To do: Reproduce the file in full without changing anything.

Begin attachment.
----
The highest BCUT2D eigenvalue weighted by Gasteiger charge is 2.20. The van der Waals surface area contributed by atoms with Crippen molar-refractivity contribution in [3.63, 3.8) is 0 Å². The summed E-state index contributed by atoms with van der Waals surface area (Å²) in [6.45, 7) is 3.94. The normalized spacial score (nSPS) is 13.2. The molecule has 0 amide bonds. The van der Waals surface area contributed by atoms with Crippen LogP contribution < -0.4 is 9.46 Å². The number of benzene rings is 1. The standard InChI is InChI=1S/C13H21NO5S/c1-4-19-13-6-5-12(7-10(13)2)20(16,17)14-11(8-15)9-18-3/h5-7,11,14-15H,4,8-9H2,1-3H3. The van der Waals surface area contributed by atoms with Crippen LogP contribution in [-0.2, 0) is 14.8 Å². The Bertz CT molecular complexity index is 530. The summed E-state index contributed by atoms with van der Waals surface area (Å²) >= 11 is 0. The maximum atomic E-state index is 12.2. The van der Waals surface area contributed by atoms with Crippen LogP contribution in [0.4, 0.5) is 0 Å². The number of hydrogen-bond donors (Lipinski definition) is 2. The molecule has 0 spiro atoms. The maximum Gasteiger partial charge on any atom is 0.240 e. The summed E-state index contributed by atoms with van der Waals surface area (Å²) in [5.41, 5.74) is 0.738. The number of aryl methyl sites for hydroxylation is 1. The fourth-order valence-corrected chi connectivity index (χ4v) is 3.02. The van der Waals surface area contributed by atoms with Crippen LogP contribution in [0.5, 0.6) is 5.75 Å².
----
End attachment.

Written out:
The highest BCUT2D eigenvalue weighted by Gasteiger charge is 2.20. The van der Waals surface area contributed by atoms with Crippen molar-refractivity contribution in [3.63, 3.8) is 0 Å². The summed E-state index contributed by atoms with van der Waals surface area (Å²) in [6.45, 7) is 3.94. The normalized spacial score (nSPS) is 13.2. The molecule has 0 amide bonds. The van der Waals surface area contributed by atoms with Crippen LogP contribution < -0.4 is 9.46 Å². The number of benzene rings is 1. The standard InChI is InChI=1S/C13H21NO5S/c1-4-19-13-6-5-12(7-10(13)2)20(16,17)14-11(8-15)9-18-3/h5-7,11,14-15H,4,8-9H2,1-3H3. The van der Waals surface area contributed by atoms with Crippen LogP contribution in [-0.2, 0) is 14.8 Å². The Bertz CT molecular complexity index is 530. The summed E-state index contributed by atoms with van der Waals surface area (Å²) >= 11 is 0. The maximum atomic E-state index is 12.2. The van der Waals surface area contributed by atoms with Crippen LogP contribution in [0.4, 0.5) is 0 Å². The number of hydrogen-bond donors (Lipinski definition) is 2. The molecule has 0 spiro atoms. The maximum Gasteiger partial charge on any atom is 0.240 e. The summed E-state index contributed by atoms with van der Waals surface area (Å²) in [5.41, 5.74) is 0.738. The number of aryl methyl sites for hydroxylation is 1. The fourth-order valence-corrected chi connectivity index (χ4v) is 3.02. The van der Waals surface area contributed by atoms with Crippen LogP contribution in [0.5, 0.6) is 5.75 Å².